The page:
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A psychologist's guide to recovery following sexual violence

Updated: Sep 25, 2023

By Niamh Delmar - RTE Lifestyle - 20.09.2023 - [IRELAND] Sexual violence is one of the most under reported crimes. Due to its highly sensitive, traumatising and humiliating nature, many can't face coming forward.

Going through the process of reporting can be an added source of distress, and has been referred to as the "second assault." Victim blaming, recounting disturbing details, invasive examinations and being interrogated deepen the impact.

However, progress is being made with training and expertise now imparted to those involved in the reporting process. According to the CSO survey The Sexual Violence Survey 2022, 40% of people in Ireland have experienced sexual violence at some stage. Fifty-two per cent were women, and younger people reported higher levels.

People are affected in individual ways. It leaves a person vulnerable to risks such as sexually transmitted diseases, pregnancy, PTSD, depression, anxiety, panic attacks, dissociation and sleep disturbance.

Substance abuse may develop as an attempt to block out painful memories. A sense of safety and trust is violated, and the person may not be able to be on their own or is fearful going out. Emotional reactions often include guilt, shame, numbness, confusion, shock or denial.

Psychologically, the individual may suffer with flashbacks, mental health conditions, eating disorders or low self-esteem. Physical effects such as changes in appetite, sleep patterns, libido and hyper vigilance often feature.

A wide range of medical conditions have been linked to sexual violence including cancer, cardiovascular disease, high blood pressure and gastrointestinal problems. Interventions help your mental and physical health. While in the early stages it feels overwhelming, there are specialised supports, and there is a recovery process. Recovery When it comes to recovery, it is important to go at your own pace. Be mindful not to bury yourself too deep in keeping too busy. Reactions are complex and can be confusing.

Gaining information about consent and what sexual violence is helps to clear confusion, and validates your experience. Linking in with a Crisis Centre or Support Organisation can guide you through the processes. Accompaniment services are also available to be with you at a Garda station or Court.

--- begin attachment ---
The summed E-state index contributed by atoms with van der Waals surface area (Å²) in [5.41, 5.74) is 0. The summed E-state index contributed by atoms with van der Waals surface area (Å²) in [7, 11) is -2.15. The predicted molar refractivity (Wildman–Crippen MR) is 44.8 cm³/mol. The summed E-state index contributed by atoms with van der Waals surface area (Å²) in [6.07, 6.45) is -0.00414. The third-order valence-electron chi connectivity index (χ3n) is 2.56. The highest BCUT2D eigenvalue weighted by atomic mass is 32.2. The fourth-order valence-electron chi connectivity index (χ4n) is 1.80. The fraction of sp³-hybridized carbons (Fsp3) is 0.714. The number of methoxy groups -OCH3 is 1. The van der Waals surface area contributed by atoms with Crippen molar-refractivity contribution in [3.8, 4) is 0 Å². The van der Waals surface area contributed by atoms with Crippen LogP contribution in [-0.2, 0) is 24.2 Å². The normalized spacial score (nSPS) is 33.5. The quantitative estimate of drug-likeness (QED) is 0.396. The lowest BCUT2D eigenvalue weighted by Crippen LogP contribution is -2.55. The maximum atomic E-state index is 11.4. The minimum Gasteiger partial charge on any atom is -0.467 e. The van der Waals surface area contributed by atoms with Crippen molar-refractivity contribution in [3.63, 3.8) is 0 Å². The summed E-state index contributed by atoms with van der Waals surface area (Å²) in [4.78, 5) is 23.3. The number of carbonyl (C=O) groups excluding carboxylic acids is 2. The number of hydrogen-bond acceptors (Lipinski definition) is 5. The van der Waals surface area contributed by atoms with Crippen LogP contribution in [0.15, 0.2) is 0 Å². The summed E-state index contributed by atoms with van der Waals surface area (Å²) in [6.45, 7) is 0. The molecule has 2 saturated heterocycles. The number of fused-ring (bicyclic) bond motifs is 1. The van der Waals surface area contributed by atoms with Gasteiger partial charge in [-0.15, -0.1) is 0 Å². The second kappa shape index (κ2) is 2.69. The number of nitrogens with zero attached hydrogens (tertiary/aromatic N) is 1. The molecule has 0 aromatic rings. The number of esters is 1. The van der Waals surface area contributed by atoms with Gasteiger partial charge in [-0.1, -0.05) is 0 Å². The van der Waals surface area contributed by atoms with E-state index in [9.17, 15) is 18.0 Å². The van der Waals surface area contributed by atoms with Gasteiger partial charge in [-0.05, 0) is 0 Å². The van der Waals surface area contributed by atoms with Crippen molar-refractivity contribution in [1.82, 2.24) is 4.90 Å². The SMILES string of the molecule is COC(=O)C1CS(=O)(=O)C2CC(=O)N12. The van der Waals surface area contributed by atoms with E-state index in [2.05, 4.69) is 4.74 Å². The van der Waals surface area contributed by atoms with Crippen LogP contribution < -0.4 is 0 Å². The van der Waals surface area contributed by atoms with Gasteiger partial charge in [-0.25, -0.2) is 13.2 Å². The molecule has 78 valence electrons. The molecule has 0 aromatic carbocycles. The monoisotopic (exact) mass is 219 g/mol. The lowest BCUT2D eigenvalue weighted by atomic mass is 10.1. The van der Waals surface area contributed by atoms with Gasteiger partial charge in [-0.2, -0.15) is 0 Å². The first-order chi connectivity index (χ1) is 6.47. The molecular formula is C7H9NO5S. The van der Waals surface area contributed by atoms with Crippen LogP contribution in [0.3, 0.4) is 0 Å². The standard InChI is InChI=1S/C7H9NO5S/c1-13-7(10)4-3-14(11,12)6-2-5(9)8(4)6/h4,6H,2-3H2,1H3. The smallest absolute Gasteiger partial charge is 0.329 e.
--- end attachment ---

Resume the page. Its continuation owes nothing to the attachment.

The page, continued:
Attending therapy with a professional with experience working in a trauma-informed way helps with the healing process. If you feel ready to open up to a trusted person, prepare how you would like to say it and meet in a comfortable and safe place to do this. Choose a person who will respect your privacy, will listen and support you. Grounding techniques

Symptoms such as flashbacks or being triggered can be helped with grounding exercises.

Hyperarousal can be settled by using certain strategies: focus your attention on where you are now, and feel your feet on the ground or hold the chair or yourself. Name and describe everything that you see around you.

Use the "five things" method: Notice five sounds and absorb them slowly into your soundscape then notice five other things you see, touch, taste and smell. Sensorimotor strategies can also help by re-orientating the body. Holding something in your hand, walking to another part of the house or feeling water on your body are just some examples.

Use self-talk messages, such as "I am safe." Breath work has a powerful and calming effect on body and mind. Traumatic memories can be contained when needed by imagining putting them in a sturdy safe or a drawer and closing the lid and locking it until a more appropriate time.

Visualisation strategies are also beneficial: Imagine a place where you have visited where you felt at ease and content and go into detail about what you see around you and the feelings you felt there.

Try to engage in soothing strategies and healthy distractions. Surround yourself with nature, gentle movement and other activities you enjoy. Nurture yourself with good nutrition, adequate rest and healthy habits.

Avoid programmes or news reports that could be triggering. Communicate and request confidentiality prior to any potentially triggering situations, such as certain medical procedures. Place the responsibility on the perpetrator, not on yourself. Take it at your own pace when it comes to intimacy. Supporting someone

Thank them for disclosing to you and assure them you will keep it in the strictest of confidence. Convey empathy and validation with your words, tone and body language.

Put your own emotional reactions, such as upset or anger, to one side. The person needs you to hold steady for them. Listen and don’t ask for details, as it could come across as nosiness. Respect their pace and boundaries.

Try not to jump in and take control. Be mindful that physical contact may cause discomfort, so check first.

Watch the language that you use and don’t minimise what happened. Let them know that you will be there for them throughout the process and offer to accompany them to wherever they need to go. Educate yourself on sexual violence and the supports that are available. Content By Niamh. Niamh Delmar is a Chartered Registered Counselling Psychologist and provides Psychological Support Workshops to work environments. If you have been affected by any of the issues raised in this article, you can contact Dignity4Patients, whose helpline is open Monday to Thursday 10am to 4pm.



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